Between the first two terms it had during the 1950s-1960s, there was a gap of 15 years, while India will assume its seat now after a lapse of 19 years since its previous term ended in 1992. The years it served in the Council coincided with “testing times” for the Security Council and the U.N. at large. Major conflict situations occurred during the time India was a member, the Korean war during 1950-51, the two Arab-Israeli wars in 1967 and then in 1973, Israel's first invasion of Lebanon (1977), and the first Gulf war against Iraq (1991). During the time of its non-permanent membership of the UNSC, the Indian delegations had espoused certain fundamental principles that should govern relations among Member States. These are the principles of non-use of force, the respect for the sovereignty, independence and territorial integrity of States, and the peaceful settlement of disputes. The principle of the inadmissibility of territorial acquisition by force is absolutely fundamental to India's approach.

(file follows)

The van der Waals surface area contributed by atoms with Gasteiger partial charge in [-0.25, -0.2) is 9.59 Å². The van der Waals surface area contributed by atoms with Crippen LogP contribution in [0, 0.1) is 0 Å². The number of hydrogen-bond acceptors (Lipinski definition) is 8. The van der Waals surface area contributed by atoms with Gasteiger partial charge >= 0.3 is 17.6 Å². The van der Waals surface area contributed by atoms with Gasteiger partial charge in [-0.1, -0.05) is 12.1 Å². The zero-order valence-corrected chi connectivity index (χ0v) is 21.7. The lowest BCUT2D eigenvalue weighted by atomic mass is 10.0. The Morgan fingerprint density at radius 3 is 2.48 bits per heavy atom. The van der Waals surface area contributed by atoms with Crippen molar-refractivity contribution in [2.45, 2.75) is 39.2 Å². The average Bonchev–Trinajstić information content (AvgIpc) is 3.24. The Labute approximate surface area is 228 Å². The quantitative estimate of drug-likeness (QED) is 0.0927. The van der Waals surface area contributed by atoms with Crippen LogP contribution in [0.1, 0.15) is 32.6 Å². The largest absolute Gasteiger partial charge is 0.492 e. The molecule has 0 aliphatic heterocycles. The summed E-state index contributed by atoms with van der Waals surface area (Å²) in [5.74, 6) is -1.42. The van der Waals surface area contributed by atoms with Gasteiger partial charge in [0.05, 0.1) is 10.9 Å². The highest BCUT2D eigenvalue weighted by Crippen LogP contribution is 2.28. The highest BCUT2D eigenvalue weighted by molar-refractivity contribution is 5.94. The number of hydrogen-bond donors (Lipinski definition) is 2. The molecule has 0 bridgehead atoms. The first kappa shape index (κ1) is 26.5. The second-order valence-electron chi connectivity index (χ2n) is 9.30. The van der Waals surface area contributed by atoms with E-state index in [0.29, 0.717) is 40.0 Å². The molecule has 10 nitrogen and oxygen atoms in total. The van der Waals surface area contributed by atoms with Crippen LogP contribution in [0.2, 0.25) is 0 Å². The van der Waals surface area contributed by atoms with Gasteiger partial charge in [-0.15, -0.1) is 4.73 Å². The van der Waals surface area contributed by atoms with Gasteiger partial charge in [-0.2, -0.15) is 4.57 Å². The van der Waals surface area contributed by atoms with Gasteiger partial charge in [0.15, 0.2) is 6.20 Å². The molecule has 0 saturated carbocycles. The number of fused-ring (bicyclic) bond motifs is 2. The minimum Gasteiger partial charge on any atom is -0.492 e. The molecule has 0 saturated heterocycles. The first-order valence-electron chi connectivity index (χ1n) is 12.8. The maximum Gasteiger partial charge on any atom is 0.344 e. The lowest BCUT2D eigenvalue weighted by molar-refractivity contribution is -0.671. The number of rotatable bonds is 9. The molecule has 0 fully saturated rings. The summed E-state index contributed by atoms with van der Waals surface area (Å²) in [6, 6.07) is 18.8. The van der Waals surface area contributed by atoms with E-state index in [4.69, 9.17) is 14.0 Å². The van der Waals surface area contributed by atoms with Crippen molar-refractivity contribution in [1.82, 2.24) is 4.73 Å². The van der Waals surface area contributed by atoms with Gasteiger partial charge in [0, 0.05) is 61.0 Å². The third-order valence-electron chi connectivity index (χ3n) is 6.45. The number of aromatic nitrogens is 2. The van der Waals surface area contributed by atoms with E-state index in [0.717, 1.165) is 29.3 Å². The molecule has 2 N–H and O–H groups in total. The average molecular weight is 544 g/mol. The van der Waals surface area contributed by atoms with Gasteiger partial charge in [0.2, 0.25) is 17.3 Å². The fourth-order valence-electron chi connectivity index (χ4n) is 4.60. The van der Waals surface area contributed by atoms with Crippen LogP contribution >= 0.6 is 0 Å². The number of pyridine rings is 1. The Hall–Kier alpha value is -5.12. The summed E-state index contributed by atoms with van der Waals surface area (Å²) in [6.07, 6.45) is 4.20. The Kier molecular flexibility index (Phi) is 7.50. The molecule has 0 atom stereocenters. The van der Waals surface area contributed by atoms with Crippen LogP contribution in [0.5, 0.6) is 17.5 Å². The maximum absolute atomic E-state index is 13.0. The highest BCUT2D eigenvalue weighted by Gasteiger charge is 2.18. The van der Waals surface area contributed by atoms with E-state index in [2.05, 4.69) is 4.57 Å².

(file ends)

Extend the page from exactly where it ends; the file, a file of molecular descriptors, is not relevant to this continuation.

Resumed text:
In terms of quality of participation, strikingly India's contribution at the UNSC mirrors the larger picture of India's role at the United Nations, encompassing a good mix of maturity, moderation, pragmatism and propriety. India not merely abstained in the vote on the resolutions adopted on the question of Jammu and Kashmir, but also ceded its turn to preside over the Council meeting in March 1951 because the Kashmir question appeared on the agenda. Moderation was manifest in the total absence of a negative vote, while abstentions remained few and far between. The characteristics of flexibility and pragmatism were evident in plenty in terms of a willingness to work with others in helping the process of drafting or refining texts that had the potential of obtaining the widest possible support. It is naturally difficult to categorically assert whether such an undoubtedly enviable performance decorated by the gifts of devotion and dexterity is a rarity among countries (developed or developing) which have served on the Council as non-permanent members.